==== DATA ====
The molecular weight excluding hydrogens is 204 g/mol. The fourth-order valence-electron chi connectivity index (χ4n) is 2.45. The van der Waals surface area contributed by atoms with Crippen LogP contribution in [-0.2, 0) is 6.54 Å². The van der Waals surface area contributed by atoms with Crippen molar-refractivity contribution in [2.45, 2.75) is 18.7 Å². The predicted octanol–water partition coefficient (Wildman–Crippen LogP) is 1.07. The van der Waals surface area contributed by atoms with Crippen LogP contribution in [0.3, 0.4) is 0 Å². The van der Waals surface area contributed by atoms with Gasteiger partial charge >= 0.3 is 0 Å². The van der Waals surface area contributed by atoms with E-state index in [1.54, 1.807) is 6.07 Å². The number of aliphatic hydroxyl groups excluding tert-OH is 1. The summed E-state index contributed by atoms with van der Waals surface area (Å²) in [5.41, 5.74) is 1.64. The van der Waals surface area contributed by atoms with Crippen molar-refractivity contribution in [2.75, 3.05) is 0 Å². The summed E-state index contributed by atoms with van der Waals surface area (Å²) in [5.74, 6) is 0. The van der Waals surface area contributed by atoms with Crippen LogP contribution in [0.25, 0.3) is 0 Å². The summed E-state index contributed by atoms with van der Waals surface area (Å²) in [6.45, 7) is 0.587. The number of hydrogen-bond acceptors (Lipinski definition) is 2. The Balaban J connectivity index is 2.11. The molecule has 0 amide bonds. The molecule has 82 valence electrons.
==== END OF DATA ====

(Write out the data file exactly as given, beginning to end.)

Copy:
The molecular weight excluding hydrogens is 204 g/mol. The fourth-order valence-electron chi connectivity index (χ4n) is 2.45. The van der Waals surface area contributed by atoms with Crippen LogP contribution in [-0.2, 0) is 6.54 Å². The van der Waals surface area contributed by atoms with Crippen molar-refractivity contribution in [2.45, 2.75) is 18.7 Å². The predicted octanol–water partition coefficient (Wildman–Crippen LogP) is 1.07. The van der Waals surface area contributed by atoms with Crippen LogP contribution in [0.3, 0.4) is 0 Å². The van der Waals surface area contributed by atoms with Gasteiger partial charge >= 0.3 is 0 Å². The van der Waals surface area contributed by atoms with E-state index in [1.54, 1.807) is 6.07 Å². The number of aliphatic hydroxyl groups excluding tert-OH is 1. The summed E-state index contributed by atoms with van der Waals surface area (Å²) in [5.41, 5.74) is 1.64. The van der Waals surface area contributed by atoms with Crippen molar-refractivity contribution in [2.75, 3.05) is 0 Å². The summed E-state index contributed by atoms with van der Waals surface area (Å²) in [5.74, 6) is 0. The van der Waals surface area contributed by atoms with Crippen LogP contribution in [0.25, 0.3) is 0 Å². The summed E-state index contributed by atoms with van der Waals surface area (Å²) in [6.45, 7) is 0.587. The number of hydrogen-bond acceptors (Lipinski definition) is 2. The Balaban J connectivity index is 2.11. The molecule has 0 amide bonds. The molecule has 82 valence electrons.